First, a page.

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Alexander Shulgin dead at 88: 'Godfather of Ecstasy' and a 'genius' in chemistry

Alexander Shulgin dead at 88, he died of liver cancer at home in California.
Alexander Shulgin dead at 88, he died of liver cancer at home in California.
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Alexander Shulgin has died at 88-years-old. He was a highly respected biochemist and the chemist who took the original 1912 recipe for the drug "ecstasy" and revamped it for use in the mental health field. He and his wife lived on a rural farm in Lafayette, California, where his lab is located and his many psychedelic drug creations and experiments took place.

According to Fox News on June 4, Shulgin died at this home with his family and friends around him at the farm he called home for decades. His wife, Ann Shulgin, said that he died from liver cancer.

Shulgin was famous for his psychedelic drug experiments, which he would develop in his lab at home. His experiments with the drugs were done at his sprawling residence about 22 miles east of San Francisco, according to MSN News today.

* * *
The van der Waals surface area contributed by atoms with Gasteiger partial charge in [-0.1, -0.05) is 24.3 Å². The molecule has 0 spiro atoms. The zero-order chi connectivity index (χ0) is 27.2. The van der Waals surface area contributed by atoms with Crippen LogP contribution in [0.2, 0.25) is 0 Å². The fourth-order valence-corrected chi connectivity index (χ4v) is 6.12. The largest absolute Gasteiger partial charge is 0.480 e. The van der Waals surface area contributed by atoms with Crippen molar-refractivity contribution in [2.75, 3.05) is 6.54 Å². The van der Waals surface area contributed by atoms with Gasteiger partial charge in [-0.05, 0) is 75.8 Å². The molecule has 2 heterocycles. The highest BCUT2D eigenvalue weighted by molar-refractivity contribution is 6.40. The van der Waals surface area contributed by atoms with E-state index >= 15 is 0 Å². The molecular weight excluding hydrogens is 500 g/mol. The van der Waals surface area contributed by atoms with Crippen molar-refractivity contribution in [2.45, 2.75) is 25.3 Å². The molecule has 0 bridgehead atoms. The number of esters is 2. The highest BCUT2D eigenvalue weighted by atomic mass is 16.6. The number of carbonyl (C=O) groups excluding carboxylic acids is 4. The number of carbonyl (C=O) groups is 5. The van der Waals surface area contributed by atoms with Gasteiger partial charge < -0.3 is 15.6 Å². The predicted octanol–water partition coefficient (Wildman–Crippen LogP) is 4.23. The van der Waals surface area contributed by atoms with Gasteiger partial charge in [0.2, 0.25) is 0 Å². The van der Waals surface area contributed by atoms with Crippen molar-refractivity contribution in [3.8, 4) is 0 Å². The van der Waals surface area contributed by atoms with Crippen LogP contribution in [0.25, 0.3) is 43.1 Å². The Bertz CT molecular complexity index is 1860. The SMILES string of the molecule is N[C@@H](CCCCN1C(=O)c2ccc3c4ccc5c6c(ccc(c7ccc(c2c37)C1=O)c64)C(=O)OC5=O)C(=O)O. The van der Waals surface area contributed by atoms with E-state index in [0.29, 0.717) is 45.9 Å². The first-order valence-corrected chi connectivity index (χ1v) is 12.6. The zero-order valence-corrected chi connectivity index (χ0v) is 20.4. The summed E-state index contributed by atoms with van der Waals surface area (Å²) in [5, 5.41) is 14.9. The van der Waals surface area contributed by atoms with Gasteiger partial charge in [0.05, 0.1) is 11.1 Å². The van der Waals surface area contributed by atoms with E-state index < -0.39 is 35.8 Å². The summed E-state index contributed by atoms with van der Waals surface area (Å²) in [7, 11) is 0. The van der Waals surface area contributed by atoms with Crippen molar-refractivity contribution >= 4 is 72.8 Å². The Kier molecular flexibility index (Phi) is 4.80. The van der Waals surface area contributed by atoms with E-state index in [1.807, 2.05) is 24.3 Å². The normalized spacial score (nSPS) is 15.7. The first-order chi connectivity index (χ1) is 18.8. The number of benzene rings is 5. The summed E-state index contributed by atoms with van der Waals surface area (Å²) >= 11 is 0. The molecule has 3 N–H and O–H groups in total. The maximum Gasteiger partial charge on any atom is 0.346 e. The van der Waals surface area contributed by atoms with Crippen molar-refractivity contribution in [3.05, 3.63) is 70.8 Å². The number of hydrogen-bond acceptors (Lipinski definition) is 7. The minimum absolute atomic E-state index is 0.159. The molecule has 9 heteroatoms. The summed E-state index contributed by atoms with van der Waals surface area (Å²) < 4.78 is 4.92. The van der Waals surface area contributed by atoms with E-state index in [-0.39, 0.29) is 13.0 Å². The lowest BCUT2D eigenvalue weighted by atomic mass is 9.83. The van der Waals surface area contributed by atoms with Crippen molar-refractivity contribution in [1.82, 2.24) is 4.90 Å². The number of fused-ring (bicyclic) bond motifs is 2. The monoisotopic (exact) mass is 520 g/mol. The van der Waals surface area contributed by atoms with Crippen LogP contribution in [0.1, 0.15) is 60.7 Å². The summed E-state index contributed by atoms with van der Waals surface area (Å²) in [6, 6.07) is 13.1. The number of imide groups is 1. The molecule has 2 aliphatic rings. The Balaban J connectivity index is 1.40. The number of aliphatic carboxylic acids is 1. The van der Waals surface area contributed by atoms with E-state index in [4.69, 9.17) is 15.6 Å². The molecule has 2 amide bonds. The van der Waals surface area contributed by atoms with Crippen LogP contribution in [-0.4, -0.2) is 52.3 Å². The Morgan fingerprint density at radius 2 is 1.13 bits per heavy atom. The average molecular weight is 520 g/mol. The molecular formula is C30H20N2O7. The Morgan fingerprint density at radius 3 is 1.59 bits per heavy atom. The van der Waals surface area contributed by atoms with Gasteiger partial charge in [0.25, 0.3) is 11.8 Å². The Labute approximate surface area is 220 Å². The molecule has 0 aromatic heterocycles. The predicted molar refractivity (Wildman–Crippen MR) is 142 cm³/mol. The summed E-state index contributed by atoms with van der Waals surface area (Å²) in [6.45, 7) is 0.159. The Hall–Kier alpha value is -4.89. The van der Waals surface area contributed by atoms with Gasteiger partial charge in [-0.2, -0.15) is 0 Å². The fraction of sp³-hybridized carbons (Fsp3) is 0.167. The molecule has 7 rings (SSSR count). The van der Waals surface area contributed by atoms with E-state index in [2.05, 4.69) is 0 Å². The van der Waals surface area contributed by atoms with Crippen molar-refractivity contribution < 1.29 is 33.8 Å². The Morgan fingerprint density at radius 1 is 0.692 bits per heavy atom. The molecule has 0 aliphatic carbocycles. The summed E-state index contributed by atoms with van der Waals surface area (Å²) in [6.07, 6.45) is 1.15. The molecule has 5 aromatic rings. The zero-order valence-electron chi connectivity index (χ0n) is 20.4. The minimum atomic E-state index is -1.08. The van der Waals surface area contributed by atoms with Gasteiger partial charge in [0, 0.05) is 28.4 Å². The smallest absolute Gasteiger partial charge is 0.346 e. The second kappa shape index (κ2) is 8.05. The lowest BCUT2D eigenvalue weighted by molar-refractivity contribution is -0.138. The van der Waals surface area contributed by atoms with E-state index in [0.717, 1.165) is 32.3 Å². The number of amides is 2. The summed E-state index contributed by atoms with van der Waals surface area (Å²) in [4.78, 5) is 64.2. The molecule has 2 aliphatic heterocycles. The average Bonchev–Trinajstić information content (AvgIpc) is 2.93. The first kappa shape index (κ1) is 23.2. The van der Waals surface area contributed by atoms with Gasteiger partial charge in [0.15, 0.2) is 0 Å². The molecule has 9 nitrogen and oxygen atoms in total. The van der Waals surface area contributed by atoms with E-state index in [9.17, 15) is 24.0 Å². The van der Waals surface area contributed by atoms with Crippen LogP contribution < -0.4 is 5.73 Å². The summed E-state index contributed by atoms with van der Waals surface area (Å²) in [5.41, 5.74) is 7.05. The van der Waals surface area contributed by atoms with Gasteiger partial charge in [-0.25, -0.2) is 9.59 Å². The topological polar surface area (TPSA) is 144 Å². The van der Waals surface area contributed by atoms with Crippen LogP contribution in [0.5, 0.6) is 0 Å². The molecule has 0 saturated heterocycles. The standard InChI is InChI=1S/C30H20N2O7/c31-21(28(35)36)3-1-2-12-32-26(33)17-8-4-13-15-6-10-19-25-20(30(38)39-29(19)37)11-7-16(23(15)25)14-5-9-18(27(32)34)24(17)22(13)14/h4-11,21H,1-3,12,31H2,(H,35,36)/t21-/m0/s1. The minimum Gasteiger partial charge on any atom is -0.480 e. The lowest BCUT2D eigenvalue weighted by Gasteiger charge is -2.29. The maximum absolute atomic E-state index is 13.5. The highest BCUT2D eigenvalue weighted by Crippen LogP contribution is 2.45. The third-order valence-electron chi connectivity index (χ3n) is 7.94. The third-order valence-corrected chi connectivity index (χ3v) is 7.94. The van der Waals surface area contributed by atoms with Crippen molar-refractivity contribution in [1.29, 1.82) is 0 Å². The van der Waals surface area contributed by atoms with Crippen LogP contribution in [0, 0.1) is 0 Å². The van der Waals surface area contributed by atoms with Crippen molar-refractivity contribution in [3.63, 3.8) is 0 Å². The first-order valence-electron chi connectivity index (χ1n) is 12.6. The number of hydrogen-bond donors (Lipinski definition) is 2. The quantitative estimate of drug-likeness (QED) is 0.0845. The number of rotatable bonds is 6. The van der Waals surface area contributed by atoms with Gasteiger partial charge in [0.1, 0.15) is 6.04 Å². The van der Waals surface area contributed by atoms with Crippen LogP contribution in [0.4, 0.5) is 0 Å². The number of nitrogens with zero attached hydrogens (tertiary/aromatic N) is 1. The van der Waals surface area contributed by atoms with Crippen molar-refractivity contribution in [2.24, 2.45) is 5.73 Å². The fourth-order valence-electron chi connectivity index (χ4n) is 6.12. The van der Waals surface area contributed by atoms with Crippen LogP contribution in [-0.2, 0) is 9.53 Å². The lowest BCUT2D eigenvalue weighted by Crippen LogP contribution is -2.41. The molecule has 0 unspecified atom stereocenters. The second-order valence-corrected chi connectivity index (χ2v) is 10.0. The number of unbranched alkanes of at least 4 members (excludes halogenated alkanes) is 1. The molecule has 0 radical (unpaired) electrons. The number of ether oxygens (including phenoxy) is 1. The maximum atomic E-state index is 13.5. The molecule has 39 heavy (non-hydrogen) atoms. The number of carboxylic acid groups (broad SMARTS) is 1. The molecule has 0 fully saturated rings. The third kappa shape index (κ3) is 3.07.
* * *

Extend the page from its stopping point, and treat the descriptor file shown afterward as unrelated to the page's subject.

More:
He had created more than 200 chemical compounds in his lifetime, often trying them out on himself, his wife or a group of his friends. Shulgin did not create Ecstasy, as it is a drug first made in 1912 and then taken out of circulation. Shulgin "dusted off" the old recipe of the drug and recreated it for use as a possible mental health treatment.

Shulgin and his wife published two books on chemical compounds. Ecstasy, or MDMA was a drug that Shulgin believed could help when used as therapy for people with mental health ailments. He was unhappy to see it become a recreational drug and abused. He is referred to today in headlines as the "God Father of Ecstasy," as MSN News suggests.

Besides his years of schooling to become a biochemist, Shulgin also served in the U.S. Navy during World War II. He worked for Dow Chemical Company for years. He developed several top-selling biodegradable pesticides and Dow allowed him to open a personal laboratory to use for his own personal wishes.

This is when Shulgin chose to explore the psychoactive compounds. After leaving Dow in the '60s, he continued with his psychoactive research while teaching at universities around the San Francisco area.

Ann called her husband a "genius." He was the scientist and I was the psychologist" during their 35-years together. His residence was the destination for many pilgrimages made by students and teachers in the last 40 years.

Shulgin was highly respected in the medicine, academic and chemists communities.

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